have to discount any loss of clientele by striking out of the computation any loss which might have been due to matters which were not in themselves objectionable, namely, the clearing of the site, the general bustle and activity, and the noise inseparable from building operations throughout the day. He had not to make that dissection, nor did he attempt to do it. The result is that he has attributed the entirety or, at any rate, the greater part, of the loss to the defendant companys operations. That brings me to the question of damage, and the way the judge has approached it. For that, I must return for a moment to the figures to which I referred earlier. It is true, and I think it need not even be established by evidence, that, in the years 1930 and 1931, especially in 1931, there was a financial crisis and stringency in this country which did operate to curtail the expenditure of a vast number of its inhabitants, and it may very well be that the large drop in profits which took place in the year ending 31 May 1931, and the year ending 31 May 1932, is to be attributed to that matter; but the judge has found this, and I ought to read a passage from his judgment, which is really the key to his judgment on this matter. He says (p 1424): It is quite plain that the financial stringency which was prevailing in the years 1931 and 1932 did affect the plaintiffs trade, and may to some extent have been affecting it in the year 1933 and in the year 1934, in which last year I think probably the result of what the defendants did in 1933 would be most felt by the plaintiff. One has more or less to make a guess at the loss that the plaintiff has sustained, but I take the view that she was struck such a blow in the year 1933 by what the defendants did, and her goodwill was so injured by what the defendants did, that it had not, in 1935, recovered from the blow. The blow consisted of the loss of her clientele caused by the entirety of the first operation. The real problem, to my mind, is this. I will take the first operation first. There was unquestionably an interference with the plaintiffs rights by noise, noise which took place at unreasonable hours, noise which, according to the evidence, affected the guests in the hotel, caused them to complain, and generally interfered with their comfort. That is the first matter. The second matter is this, that the profits of the hotel did not recover in the way in which, having regard to the history of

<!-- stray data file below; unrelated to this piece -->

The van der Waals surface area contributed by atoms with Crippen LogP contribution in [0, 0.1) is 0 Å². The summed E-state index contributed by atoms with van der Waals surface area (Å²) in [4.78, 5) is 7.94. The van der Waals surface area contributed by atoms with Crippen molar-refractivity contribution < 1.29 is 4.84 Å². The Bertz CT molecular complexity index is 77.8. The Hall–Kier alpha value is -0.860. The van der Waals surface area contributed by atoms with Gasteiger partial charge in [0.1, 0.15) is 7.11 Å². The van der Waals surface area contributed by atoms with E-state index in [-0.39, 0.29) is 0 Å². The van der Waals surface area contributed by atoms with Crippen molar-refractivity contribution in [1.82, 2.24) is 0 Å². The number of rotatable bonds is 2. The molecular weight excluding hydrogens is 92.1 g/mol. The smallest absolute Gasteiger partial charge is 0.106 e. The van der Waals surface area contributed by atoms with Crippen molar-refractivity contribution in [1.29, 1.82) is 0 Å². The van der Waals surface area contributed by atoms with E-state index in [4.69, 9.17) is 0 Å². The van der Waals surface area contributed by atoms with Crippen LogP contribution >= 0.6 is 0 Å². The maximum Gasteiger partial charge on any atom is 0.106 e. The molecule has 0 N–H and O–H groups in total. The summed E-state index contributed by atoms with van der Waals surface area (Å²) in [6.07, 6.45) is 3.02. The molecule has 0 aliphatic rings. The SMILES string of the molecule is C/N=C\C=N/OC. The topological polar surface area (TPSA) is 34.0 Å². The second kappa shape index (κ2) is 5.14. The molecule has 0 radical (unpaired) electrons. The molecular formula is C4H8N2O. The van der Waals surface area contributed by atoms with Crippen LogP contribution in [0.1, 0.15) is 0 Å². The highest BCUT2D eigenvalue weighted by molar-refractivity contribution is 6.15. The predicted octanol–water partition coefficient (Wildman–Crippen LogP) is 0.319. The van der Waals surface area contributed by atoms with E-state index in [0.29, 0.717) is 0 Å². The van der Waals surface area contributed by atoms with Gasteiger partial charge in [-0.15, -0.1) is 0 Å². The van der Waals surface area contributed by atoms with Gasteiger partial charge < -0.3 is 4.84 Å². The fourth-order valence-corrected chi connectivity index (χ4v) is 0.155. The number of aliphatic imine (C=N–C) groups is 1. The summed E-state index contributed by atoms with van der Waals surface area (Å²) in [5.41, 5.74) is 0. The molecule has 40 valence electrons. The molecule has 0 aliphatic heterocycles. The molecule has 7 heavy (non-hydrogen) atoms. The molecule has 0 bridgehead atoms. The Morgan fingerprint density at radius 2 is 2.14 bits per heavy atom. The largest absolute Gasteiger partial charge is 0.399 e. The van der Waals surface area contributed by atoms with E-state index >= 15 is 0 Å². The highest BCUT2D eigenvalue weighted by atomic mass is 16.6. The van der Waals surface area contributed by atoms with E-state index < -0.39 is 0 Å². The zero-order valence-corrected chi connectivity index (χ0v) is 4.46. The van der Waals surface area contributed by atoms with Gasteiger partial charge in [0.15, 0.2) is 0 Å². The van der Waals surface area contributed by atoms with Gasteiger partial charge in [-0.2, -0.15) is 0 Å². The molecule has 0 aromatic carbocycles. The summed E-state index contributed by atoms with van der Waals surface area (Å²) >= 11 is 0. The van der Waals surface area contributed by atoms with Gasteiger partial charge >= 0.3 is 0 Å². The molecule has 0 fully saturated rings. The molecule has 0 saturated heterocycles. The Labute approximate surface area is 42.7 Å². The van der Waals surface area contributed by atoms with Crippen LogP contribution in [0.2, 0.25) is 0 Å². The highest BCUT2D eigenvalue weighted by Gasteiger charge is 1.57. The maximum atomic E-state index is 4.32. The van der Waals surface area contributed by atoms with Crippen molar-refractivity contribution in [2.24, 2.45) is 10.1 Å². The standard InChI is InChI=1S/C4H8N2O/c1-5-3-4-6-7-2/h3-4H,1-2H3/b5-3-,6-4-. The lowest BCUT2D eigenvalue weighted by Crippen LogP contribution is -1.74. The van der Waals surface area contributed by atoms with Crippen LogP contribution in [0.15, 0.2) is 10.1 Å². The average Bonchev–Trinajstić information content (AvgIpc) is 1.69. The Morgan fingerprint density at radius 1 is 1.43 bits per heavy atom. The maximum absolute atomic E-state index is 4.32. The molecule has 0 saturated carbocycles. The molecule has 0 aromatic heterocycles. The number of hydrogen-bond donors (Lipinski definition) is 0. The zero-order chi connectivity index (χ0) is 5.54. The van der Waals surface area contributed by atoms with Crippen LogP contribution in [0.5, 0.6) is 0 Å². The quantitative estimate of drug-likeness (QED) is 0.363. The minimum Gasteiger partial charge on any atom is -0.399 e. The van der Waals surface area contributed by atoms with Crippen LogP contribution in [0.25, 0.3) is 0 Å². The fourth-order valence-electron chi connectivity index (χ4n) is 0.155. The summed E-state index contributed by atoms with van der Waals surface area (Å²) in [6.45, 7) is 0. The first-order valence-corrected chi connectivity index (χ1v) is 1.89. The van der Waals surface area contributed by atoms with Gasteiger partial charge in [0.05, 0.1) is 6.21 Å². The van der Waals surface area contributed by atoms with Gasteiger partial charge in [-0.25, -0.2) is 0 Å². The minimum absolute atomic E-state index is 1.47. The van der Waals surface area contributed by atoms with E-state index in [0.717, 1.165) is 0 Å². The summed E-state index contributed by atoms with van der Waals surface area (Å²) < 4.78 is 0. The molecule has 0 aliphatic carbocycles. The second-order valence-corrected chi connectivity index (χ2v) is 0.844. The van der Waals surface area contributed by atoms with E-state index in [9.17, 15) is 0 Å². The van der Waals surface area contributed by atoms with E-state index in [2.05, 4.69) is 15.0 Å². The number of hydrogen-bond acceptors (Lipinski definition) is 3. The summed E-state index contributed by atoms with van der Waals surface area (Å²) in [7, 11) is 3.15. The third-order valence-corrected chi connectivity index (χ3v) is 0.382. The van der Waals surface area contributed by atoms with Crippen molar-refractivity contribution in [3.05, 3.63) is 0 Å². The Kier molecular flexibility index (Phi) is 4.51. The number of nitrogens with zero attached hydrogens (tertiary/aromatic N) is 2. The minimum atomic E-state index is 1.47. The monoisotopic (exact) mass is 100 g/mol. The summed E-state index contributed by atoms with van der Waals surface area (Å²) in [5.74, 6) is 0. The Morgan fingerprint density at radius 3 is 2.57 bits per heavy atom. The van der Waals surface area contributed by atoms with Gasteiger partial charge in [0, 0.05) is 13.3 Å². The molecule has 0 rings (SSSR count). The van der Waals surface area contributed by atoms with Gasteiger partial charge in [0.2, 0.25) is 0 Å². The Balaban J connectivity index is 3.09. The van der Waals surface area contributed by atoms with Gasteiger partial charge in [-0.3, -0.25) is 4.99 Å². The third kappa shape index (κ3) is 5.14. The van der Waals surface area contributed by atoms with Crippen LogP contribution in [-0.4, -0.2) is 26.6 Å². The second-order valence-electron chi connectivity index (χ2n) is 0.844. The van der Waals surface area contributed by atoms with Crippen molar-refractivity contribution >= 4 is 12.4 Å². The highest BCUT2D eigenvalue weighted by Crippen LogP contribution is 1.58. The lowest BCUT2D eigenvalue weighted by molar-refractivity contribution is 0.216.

the hotel, one might reasonably have expected them to recover; but it is not legitimate, to my mind, and it is indeed impossible, to draw the inference that the failure of the profits to recover was due, to the extent to which the judge thought it was due, to the defendant companys operations, and it is still more illegitimate to say that it was due to that part of the defendant companys operations which constituted a nuisance. Therefore, the court is necessarily compelled to take some broad common sense view of the situation, having regard to the evidence. One has to remember various things. People who go to hotels do not like having their nights disturbed. One has to remember that hotel custom is obtained, and, indeed, very largely kept, by recommendation. Those are matters of common knowledge. One also must not assume that, when a guest goes away from a hotel, he is satisfied only because he has not made a complaint at the office. Various matters of that kind must be remembered. On the other hand, there are in this case other circumstances, such as the lack of action taken. If there was a real outflow of guests, one would have expected action to be taken at the time. I take this view, that there was an injury done to the business at that time, an injury which did have a deleterious effect on its recovery; but, having regard to the fact that I approach the matter on a different principle from that on which the judge approached it, the actual injury in that respect is, in my view, very much smaller than he found. The next matter is the question of the second operation. The first thing to be dealt with there is whether or not anything which the defendant company did in connection with the second operation was a breach of its obligations towards its neighbours. The crucial matter is the matter of dust. I have already indicated that, to my mind, the plaintiffs evidence establishes that the quantity of dust and grit let loose by this operation was something quite insufferable. The substantial point that is made with regard to it by Mr Fergus Morton is: Assuming that it was - this, of course, he does not admit, but I hold against him there - the plaintiff must put up with it, provided that all reasonable and proper precautions were taken to save annoyance to the neighbours. With regard to that, that is a matter of evidence. I have listened attentively to the evidence that was read on the side of the defendant company with regard to that, and I am not satisfied that it has discharged the burden of proof upon it. In the first place, it was pulling down at one and the same time eight houses, with